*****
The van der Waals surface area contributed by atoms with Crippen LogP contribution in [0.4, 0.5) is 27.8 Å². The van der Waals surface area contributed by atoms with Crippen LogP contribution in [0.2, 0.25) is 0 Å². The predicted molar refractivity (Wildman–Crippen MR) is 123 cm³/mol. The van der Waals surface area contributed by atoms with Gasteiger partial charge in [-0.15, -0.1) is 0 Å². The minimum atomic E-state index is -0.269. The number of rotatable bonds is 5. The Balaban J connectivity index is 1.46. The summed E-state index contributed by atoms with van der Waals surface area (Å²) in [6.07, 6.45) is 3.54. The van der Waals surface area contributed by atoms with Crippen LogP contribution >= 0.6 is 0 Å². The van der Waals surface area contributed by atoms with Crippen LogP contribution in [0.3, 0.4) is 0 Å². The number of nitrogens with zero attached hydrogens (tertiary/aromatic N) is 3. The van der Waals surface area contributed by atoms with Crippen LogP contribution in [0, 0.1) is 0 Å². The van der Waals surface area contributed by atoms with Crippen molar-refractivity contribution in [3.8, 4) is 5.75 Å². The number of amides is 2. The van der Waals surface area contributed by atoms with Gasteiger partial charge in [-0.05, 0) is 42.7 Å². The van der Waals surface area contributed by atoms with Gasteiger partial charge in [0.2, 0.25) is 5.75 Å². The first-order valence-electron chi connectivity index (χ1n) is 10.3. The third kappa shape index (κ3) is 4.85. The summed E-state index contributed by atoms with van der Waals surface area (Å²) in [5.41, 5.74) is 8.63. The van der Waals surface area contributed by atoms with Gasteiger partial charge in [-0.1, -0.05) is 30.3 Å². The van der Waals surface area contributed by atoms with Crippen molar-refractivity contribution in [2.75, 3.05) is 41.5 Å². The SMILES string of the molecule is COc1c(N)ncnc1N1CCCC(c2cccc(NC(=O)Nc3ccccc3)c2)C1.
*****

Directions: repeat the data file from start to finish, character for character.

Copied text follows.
The van der Waals surface area contributed by atoms with Crippen LogP contribution in [0.4, 0.5) is 27.8 Å². The van der Waals surface area contributed by atoms with Crippen LogP contribution in [0.2, 0.25) is 0 Å². The predicted molar refractivity (Wildman–Crippen MR) is 123 cm³/mol. The van der Waals surface area contributed by atoms with Gasteiger partial charge in [-0.15, -0.1) is 0 Å². The minimum atomic E-state index is -0.269. The number of rotatable bonds is 5. The Balaban J connectivity index is 1.46. The summed E-state index contributed by atoms with van der Waals surface area (Å²) in [6.07, 6.45) is 3.54. The van der Waals surface area contributed by atoms with Crippen LogP contribution >= 0.6 is 0 Å². The van der Waals surface area contributed by atoms with Crippen LogP contribution in [0.3, 0.4) is 0 Å². The number of nitrogens with zero attached hydrogens (tertiary/aromatic N) is 3. The van der Waals surface area contributed by atoms with Crippen LogP contribution in [0, 0.1) is 0 Å². The van der Waals surface area contributed by atoms with Crippen molar-refractivity contribution in [3.8, 4) is 5.75 Å². The number of amides is 2. The van der Waals surface area contributed by atoms with Gasteiger partial charge in [-0.05, 0) is 42.7 Å². The van der Waals surface area contributed by atoms with Gasteiger partial charge in [0.2, 0.25) is 5.75 Å². The first-order valence-electron chi connectivity index (χ1n) is 10.3. The third kappa shape index (κ3) is 4.85. The summed E-state index contributed by atoms with van der Waals surface area (Å²) in [5.41, 5.74) is 8.63. The van der Waals surface area contributed by atoms with Gasteiger partial charge in [-0.1, -0.05) is 30.3 Å². The van der Waals surface area contributed by atoms with Crippen molar-refractivity contribution in [2.75, 3.05) is 41.5 Å². The SMILES string of the molecule is COc1c(N)ncnc1N1CCCC(c2cccc(NC(=O)Nc3ccccc3)c2)C1.